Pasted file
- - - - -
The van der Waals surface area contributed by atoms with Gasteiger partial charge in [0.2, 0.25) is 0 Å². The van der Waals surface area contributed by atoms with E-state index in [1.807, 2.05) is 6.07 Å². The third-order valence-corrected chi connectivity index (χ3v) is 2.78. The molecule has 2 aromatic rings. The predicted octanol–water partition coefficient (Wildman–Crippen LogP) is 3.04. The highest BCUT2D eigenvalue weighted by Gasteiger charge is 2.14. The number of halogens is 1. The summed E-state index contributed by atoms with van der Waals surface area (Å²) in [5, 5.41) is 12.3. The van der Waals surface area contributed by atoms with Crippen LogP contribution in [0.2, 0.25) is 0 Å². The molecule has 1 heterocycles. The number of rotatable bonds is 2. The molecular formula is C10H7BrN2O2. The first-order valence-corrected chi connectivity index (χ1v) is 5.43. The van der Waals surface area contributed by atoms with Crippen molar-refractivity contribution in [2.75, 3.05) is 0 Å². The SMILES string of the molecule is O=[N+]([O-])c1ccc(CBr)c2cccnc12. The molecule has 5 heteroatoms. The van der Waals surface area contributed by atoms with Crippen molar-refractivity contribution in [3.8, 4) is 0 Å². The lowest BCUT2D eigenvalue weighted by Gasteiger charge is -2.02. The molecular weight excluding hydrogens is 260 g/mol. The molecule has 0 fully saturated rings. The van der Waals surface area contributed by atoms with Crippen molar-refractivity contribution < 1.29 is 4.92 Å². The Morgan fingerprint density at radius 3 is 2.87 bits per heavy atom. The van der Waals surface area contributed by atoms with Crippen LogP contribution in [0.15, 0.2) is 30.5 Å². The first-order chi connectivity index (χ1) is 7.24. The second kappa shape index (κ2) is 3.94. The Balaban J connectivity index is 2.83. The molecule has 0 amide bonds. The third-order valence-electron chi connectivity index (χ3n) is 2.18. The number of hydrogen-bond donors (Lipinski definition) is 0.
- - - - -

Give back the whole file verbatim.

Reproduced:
The van der Waals surface area contributed by atoms with Gasteiger partial charge in [0.2, 0.25) is 0 Å². The van der Waals surface area contributed by atoms with E-state index in [1.807, 2.05) is 6.07 Å². The third-order valence-corrected chi connectivity index (χ3v) is 2.78. The molecule has 2 aromatic rings. The predicted octanol–water partition coefficient (Wildman–Crippen LogP) is 3.04. The highest BCUT2D eigenvalue weighted by Gasteiger charge is 2.14. The number of halogens is 1. The summed E-state index contributed by atoms with van der Waals surface area (Å²) in [5, 5.41) is 12.3. The van der Waals surface area contributed by atoms with Crippen LogP contribution in [0.2, 0.25) is 0 Å². The molecule has 1 heterocycles. The number of rotatable bonds is 2. The molecular formula is C10H7BrN2O2. The first-order valence-corrected chi connectivity index (χ1v) is 5.43. The van der Waals surface area contributed by atoms with Crippen molar-refractivity contribution in [2.75, 3.05) is 0 Å². The SMILES string of the molecule is O=[N+]([O-])c1ccc(CBr)c2cccnc12. The molecule has 5 heteroatoms. The van der Waals surface area contributed by atoms with Crippen molar-refractivity contribution in [3.8, 4) is 0 Å². The lowest BCUT2D eigenvalue weighted by Gasteiger charge is -2.02. The molecular weight excluding hydrogens is 260 g/mol. The molecule has 0 fully saturated rings. The van der Waals surface area contributed by atoms with Crippen molar-refractivity contribution < 1.29 is 4.92 Å². The Morgan fingerprint density at radius 3 is 2.87 bits per heavy atom. The van der Waals surface area contributed by atoms with Crippen LogP contribution in [0.15, 0.2) is 30.5 Å². The first-order chi connectivity index (χ1) is 7.24. The second kappa shape index (κ2) is 3.94. The Balaban J connectivity index is 2.83. The molecule has 0 amide bonds. The third-order valence-electron chi connectivity index (χ3n) is 2.18. The number of hydrogen-bond donors (Lipinski definition) is 0.